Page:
My good friend, Nicki Woo, who in my mind I always refer to as “Nicki Woo Who” because it rhymes, was on a slush kick last week. Every single day that I pulled up her blog, which is a good one by the way, she had all these slush recipes posted. I don’t know if she was trying to give me brain freeze or what but she did give me a big hankerin’ for something cold and frozen.
But since I couldn’t be a total copy cat I had to go a different route. Enter the popsicle. I’m not a popsicle lover. I don’t like how sweet, gooey, and compact they are. I want something that kinda flakes off in little tiny ice chips. I’m weird, I know.
So I made the “Summer Breeze Popsicle”. I know the name is corny but this is good…. good enough to have a corny name and still kick butt.
It’s light, delicate, not too sweet and easy to eat because of the orange flavored sparkling water that gives it a nice texture.
They’re simple to make, only requiring two ingredients.
The first is SanPellegrino Sparkling Water, which has a touch of orange juice added to it. I found these at both CVS and Kroger’s. I used 1 and 1/2 cans of the SanPellegrino for six large popsicles. The other is simply one strawberry per popsicle.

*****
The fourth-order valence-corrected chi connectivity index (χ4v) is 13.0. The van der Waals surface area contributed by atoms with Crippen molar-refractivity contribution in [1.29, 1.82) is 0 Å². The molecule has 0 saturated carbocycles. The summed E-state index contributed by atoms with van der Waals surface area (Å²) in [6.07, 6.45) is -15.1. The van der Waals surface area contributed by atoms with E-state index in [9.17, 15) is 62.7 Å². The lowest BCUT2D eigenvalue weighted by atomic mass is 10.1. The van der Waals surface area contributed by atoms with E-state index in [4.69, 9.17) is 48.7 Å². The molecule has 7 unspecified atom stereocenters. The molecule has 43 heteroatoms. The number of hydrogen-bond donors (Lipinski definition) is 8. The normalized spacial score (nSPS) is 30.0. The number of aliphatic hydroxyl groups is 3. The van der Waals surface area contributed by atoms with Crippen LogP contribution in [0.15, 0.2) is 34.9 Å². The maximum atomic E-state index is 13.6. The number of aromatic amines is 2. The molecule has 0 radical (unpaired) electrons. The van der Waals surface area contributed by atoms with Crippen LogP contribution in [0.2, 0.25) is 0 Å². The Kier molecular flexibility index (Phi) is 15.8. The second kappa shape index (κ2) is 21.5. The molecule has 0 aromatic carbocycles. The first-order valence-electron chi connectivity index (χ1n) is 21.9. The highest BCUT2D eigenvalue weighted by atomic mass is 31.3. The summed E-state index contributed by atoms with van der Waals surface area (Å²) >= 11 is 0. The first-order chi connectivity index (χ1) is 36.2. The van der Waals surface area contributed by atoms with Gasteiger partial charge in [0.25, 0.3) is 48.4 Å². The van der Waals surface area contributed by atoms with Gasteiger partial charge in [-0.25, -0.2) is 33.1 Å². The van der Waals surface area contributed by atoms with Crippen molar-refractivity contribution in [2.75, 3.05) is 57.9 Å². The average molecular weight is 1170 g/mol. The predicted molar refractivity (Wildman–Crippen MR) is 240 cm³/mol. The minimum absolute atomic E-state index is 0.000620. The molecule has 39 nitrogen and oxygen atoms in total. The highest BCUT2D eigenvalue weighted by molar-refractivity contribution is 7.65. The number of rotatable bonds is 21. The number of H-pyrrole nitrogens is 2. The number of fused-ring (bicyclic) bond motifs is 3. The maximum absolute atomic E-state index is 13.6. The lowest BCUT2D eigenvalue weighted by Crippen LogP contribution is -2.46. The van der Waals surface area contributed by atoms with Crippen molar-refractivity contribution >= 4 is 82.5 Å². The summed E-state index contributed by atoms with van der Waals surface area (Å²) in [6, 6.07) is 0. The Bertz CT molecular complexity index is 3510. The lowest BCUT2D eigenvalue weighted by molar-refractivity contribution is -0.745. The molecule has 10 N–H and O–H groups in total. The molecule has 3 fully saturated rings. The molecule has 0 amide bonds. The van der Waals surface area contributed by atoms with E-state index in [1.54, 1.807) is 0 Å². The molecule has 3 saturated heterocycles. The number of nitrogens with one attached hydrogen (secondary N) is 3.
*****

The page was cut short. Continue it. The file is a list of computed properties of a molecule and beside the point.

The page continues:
To start cut up your strawberries into little pieces and place them in a bowl with a little bit of sugar sprinkled on top. The sugar isn’t really for sweetener, it’s to bring the syrup out of the strawberries. Put this to the side and let it sit for awhile.
When it has sat for awhile with the sugar on top, mash the strawberries with the back of a spoon.
Place the mashed up strawberries evenly between all your popsicle molds.
Slowly add the SanPellegrino but be careful because it will bubble over.
Quickly cover with lids or tin foil and place in the freezer. I added wooden popsicle sticks for handles while they were in the freezer since I had homemade molds, not the super fancy store bought kind.
Let them freeze overnight or for a few hours and then pull them out of the molds.
Yummy delicious popsicles that you can pronounce all the ingredients too.
Were they a hit?